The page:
Each year, hundreds of thousands of people decide to go scuba diving, and they tend to visit the exotic Pacific or Caribbean Islands. While these locations are excellent and you’ll see a variety of wildlife, you don't have to travel across the globe to find awesome scuba diving sites.
It’s possible to find the best places to scuba dive in Europe if you have a little help. In fact, that's exactly what we're going to give you today.
Best Places to Scuba Dive in Europe
Below, we listed six different locations throughout Europe that are treasured gems to the locals who know about it. You may not have heard of these places before, but isn’t that the allure of scuba diving—to visit new areas and have different experiences?
Vis Island in the Adriatic Sea is home to an exciting wreckage diving spot. The USAAF B-17G was a bomber plane that crashed on its approach to the small airstrip on Vis. It was hit by anti-aircraft fire during the bombing raid of World War II in 1944; the crew survived, though the co-pilot was killed.
It’s a remarkable wreck, and it is in excellent—almost pristine—condition. However, it is just 236 feet below the surface.
Of course, it is important to go at the right time. Primarily, you’ll want to visit and dive when the water temperature is between 60 and 70 degrees Fahrenheit. Generally, this happens between April and November. If needed, you can always look up the weather conditions in Croatia to find out if you should book at that time.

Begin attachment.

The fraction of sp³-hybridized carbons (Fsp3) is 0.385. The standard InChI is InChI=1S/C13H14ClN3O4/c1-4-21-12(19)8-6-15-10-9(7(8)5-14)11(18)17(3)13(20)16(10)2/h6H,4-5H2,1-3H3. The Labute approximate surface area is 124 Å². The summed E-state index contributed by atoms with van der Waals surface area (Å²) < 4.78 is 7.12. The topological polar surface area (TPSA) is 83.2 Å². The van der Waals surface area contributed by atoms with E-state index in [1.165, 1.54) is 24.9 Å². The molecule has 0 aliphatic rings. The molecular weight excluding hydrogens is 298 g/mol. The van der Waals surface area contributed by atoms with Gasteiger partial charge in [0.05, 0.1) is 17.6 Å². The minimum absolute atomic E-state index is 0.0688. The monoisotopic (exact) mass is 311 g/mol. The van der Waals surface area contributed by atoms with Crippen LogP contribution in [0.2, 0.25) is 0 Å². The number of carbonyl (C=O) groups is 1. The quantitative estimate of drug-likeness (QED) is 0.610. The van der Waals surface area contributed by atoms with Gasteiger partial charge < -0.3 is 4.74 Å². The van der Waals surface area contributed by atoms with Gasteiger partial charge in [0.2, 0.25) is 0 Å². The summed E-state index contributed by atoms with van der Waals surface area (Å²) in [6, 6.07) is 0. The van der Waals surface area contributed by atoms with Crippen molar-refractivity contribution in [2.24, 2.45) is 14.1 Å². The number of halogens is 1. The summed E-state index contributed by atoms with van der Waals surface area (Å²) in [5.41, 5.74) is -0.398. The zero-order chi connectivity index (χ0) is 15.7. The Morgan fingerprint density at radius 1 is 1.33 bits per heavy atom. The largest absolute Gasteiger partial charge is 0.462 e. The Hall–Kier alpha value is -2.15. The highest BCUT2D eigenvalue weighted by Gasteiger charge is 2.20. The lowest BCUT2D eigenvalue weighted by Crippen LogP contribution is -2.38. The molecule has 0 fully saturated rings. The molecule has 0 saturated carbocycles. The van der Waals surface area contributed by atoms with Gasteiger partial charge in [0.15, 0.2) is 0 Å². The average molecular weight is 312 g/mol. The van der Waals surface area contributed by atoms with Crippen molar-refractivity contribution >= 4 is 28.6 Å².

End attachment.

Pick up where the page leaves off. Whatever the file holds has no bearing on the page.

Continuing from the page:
The Slovak Opal Mine is located in Dubnik, and it has been coined “the queen of gems.” This phrase describes the precious opals that diffract light so that onlookers can see a variety of colors, ranging from clear (as crystal) to black. They occur in the fissures of almost every rock down below in the water.
Here, in the East Slovakian mine, you’ll find miles and miles of tunnels that had previously been excavated for opals. Of course, much of it is aboveground, which means you are going to have to hike through these tunnels (and stairs) to gain entry at various places within.
You’ll experience walls that shine with every color within the rainbow, including pink, purple, blue, orange, and red. It’s important to note that some of the “hiking” you’ll do is underwater, as well. There is no “best” time to go; you can find year-round drysuit diving with water temperatures staying steady at 37 degrees Fahrenheit.
In Andenes, which is in the Norwegian Arctic, you’ll be impressed with the humpbacks and killer whales that chase the vast amount of herring during migration season. Of course, you can always see this excitement from a tour boat, and it’s a good idea to do so. However, you might also want to get up close and personal with underwater viewing.
Here, you may find that the animals allow you to get extremely close and possibly touch them. However, your dive guide may advise against this. Operators have to use RIBs to drop the divers right in front of the hunter whales.